Testicular Atrophy: Everything You Need to Know
- Published on August 10, 2022
Testicular atrophy is the condition where the male reproductive glands – your testicles – shrink.
Testicles are a part of the male reproductive system. They are housed in the scrotum, whose major function is to regulate the temperature of the testicles.
Temperature regulation is important because the testicles produce sperm that require a certain temperature range to remain healthy and survive longer.
As the surrounding area gets colder, the scrotum shrinks; if the surrounding area gets warmer than optimal, the scrotum relaxes and expands. This results in variations in the size of your testicles – which is completely normal.
However, testicular atrophy is a condition where your testicles shrink more than the temperature regulatory function of the scrotum.
To understand this condition in more detail, keep reading.
What is Testicular Atrophy?
Testicular atrophy is a condition which causes shrinking of your testicles, which isn’t a result of scrotum function. It can occur in males of all ages, whether they have gone through puberty or not.
While temperature regulation happens through the scrotal muscles, testicular atrophy happens in your actual glands – the testicles – that are housed inside the scrotum.
Reasons like injury, exposure to certain chemicals, or even a medical condition can cause testicular atrophy. This may make your testicles appear smaller than usual, in addition to certain other symptoms which may or may not be present, depending on how your body responds to this condition.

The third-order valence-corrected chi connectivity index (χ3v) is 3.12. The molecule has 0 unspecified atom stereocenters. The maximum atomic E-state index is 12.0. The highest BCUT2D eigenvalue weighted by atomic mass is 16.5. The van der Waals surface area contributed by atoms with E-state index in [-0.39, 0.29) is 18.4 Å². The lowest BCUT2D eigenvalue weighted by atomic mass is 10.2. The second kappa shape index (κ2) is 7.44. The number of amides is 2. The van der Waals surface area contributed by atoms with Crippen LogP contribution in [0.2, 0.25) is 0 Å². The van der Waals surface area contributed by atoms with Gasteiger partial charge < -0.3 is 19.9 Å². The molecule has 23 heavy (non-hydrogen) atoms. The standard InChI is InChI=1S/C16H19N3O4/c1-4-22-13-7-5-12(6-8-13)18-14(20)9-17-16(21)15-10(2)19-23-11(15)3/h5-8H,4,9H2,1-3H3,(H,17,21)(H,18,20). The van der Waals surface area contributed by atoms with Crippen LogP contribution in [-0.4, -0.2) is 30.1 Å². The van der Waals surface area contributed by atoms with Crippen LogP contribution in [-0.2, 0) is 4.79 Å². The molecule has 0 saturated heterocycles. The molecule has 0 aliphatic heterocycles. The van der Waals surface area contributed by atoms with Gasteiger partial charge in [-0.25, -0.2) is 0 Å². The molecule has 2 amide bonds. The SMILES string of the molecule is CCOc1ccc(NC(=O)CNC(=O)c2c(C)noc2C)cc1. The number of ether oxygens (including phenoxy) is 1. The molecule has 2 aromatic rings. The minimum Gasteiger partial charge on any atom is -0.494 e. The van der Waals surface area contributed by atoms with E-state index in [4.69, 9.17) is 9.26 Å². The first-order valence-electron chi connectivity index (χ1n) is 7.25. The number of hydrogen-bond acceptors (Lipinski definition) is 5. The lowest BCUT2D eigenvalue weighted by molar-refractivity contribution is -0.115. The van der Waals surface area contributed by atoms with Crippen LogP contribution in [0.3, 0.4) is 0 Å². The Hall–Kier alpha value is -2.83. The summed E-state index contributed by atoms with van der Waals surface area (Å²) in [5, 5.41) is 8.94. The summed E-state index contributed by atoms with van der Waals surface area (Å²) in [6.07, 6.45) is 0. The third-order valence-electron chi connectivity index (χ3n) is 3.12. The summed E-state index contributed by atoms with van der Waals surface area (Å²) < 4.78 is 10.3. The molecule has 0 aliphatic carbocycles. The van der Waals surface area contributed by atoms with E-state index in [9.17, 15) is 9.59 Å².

Let’s now understand the symptoms you may experience in testicular atrophy.
Testicular Atrophy Symptoms
The tell-tale sign of testicular atrophy is the shrinking of your testicles. If you experience that the size of your testicles is smaller than usual, consider consulting a medical professional for advice and diagnosis. Depending on how old you are, you may experience certain additional symptoms which differ and manifest differently as you age.
Let’s understand testicular atrophy symptoms in detail.
– Testicular Atrophy Symptoms Pre-Puberty
If you are a male who hasn’t experienced puberty yet, your symptoms will differ from those of older males. You may experience:
- Absence of facial and pubic hair – the secondary characteristics of sex
- Penis size that is larger than normal
It is best to consult your doctor if you are experiencing these symptoms.
– Testicular Atrophy Symptoms Post-Puberty
If you are an older male who has already experienced puberty, your symptoms will differ from those of younger males. You may experience some or all of the following:
- Reduced sex drive
- Reduced muscle mass
- Reduction in the growth of pubic hair/absence of pubic hair growth
- Soft testicles
In case you find yourself experiencing one or more of the symptoms listed above, consult your doctor for an accurate diagnosis. Let’s now understand what causes testicular atrophy.
Also Read: How to overcome male infertility
Testicular Atrophy Causes
There are several causes responsible for testicular atrophy. These reasons could include certain medical conditions or injury to the area. Several other causes for testicular atrophy are listed below.
Similar to the condition of Menopause in women, some males may undergo “Andropause”. Andropause results in a dip in the testosterone levels in men, which may lead to the development of testicular atrophy.
– Testicular Torsion
Your scrotum gets its blood supply from the spermatic cord. In testicular torsion, the spermatic cord experiences a twist which reduces the blood supply to the scrotum. This results in pain and inflammation in the testicles, and if ignored, it may lead to permanent testicular atrophy.
Similar to varicose veins, varicoceles occur in the area close to the testicles. Typical varicoceles are observed to affect the left testicle. They have the potential to damage the sperm tubes, which can make the affected testicle smaller.
– Testosterone Replacement Therapy (TRT)
If you have chosen to undergo TRT, your body will undergo several hormonal changes. TRT stops the release of GnRH, which impacts the production of luteinizing hormone in the pituitary gland.